Abortion care should be considered as part of a person’s reproductive lifespan given at least 1 in 4 people will undergo an abortion in their lifetime making it likely the most common gynaecological procedure in Australia.

Medical abortion provision should be increased as this model of care is accessible, affordable, acceptable and safe and can be delivered by a range of healthcare practitioners.

In order to do this we need to start with mandatory inclusion of sexual and reproductive health education in undergraduate degrees and postgraduate training programs including medicine, midwifery, nursing, general practice and obstetrics and gynaecology.

Non-GP specialists also need medical abortion skills as collaboration between primary and secondary care is essential to allow a seamless journey for a pregnant person.

Take for example the person who attends an early pregnancy assessment clinic with a threatened miscarriage but then discloses they want to terminate the pregnancy.

This should be facilitated within that department and hospital rather than send people back to find a GP who may be able to provide this service or may not — this creates barriers and delays essential care.

It is critical we do not silo abortion care and ensure collaboration exists between primary and secondary care settings.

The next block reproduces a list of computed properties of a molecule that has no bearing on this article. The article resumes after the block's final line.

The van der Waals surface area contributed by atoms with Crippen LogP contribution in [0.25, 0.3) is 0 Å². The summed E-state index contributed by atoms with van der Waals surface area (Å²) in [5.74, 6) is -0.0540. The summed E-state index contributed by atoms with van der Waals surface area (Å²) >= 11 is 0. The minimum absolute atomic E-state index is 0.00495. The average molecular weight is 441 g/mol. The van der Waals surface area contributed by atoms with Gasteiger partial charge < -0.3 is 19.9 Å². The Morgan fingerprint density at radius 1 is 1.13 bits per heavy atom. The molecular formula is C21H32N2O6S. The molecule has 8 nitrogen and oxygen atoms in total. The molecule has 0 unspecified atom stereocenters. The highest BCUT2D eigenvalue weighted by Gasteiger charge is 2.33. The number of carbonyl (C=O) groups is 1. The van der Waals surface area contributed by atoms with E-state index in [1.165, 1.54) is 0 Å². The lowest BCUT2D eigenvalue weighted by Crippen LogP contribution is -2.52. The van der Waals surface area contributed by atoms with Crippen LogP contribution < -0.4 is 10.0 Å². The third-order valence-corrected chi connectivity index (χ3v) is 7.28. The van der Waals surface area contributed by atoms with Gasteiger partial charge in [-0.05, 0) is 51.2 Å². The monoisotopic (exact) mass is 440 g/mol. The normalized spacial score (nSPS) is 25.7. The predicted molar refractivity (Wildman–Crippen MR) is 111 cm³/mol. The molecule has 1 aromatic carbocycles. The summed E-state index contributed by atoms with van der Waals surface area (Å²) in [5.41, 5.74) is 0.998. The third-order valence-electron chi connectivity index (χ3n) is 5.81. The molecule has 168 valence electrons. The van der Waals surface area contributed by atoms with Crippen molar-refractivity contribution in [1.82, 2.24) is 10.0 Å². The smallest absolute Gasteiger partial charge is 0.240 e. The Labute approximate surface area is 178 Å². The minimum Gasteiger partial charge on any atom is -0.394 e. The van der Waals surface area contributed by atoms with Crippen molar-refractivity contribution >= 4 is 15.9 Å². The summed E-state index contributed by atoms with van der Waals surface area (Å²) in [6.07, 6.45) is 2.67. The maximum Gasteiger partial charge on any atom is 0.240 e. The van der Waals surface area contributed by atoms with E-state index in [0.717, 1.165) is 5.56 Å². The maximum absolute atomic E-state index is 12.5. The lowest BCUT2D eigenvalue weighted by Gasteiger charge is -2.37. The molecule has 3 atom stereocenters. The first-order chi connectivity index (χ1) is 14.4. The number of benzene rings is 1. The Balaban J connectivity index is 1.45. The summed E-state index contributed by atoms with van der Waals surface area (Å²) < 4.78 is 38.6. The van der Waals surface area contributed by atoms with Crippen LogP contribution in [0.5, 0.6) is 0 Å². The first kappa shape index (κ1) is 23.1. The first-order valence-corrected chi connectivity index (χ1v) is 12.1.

Surgical abortion must always be retained as a choice and also a necessity for people who aren’t suitable for a medical abortion.

Lack of abortion services in many public hospitals means that trainees can’t access surgical abortion training.

Abortion provision for all indications — not just fetal anomaly — must be available in all public hospitals, ideally as a dedicated reproductive health service delivered by skilled professionals as part of a multidisciplinary team.

All public hospitals that provide maternity and gynae care have the skills to deliver 2nd trimester medical abortion care even if they don’t have the surgical skill set within their staffing as this is really no different from caring for someone with a 2nd trimester miscarriage, which these services commonly provide care for.

So in summary I would like to see access to a more comprehensive choice of effective contraceptive options in Australia by increasing PBS access, streamlining TGA approval processes and increasing MBS rebates for LARC provision.

I would also like to see abortion care delivered free at the point of care via self-referral and by a range of healthcare professionals and in a range of settings with clear pathways for all Australians who request this care and this must absolutely include our rural and remote people and those without Medicare access.

Dr Catriona Melville (FRCOG, FFSRH, DipGUM, FRANZCOG), is a specialist in Sexual and Reproductive Health (SRH) and the Deputy Medical Director of MSI Australia.

Catriona completed speciality training in Obstetrics & Gynaecology in the West of Scotland and has spent much of her working life in NHS Scotland, pioneering integrated SRH care, before relocating permanently to Queensland with her family in 2016.

Catriona is the author of Sexual & Reproductive Health at a Glance (Wiley-Blackwell), an Associate Editor for The Australian and New Zealand Journal of Obstetrics and Gynaecology (ANZJOG) and Deputy Chair of RANZCOG’s Sexual and Reproductive Health Special Interest Group.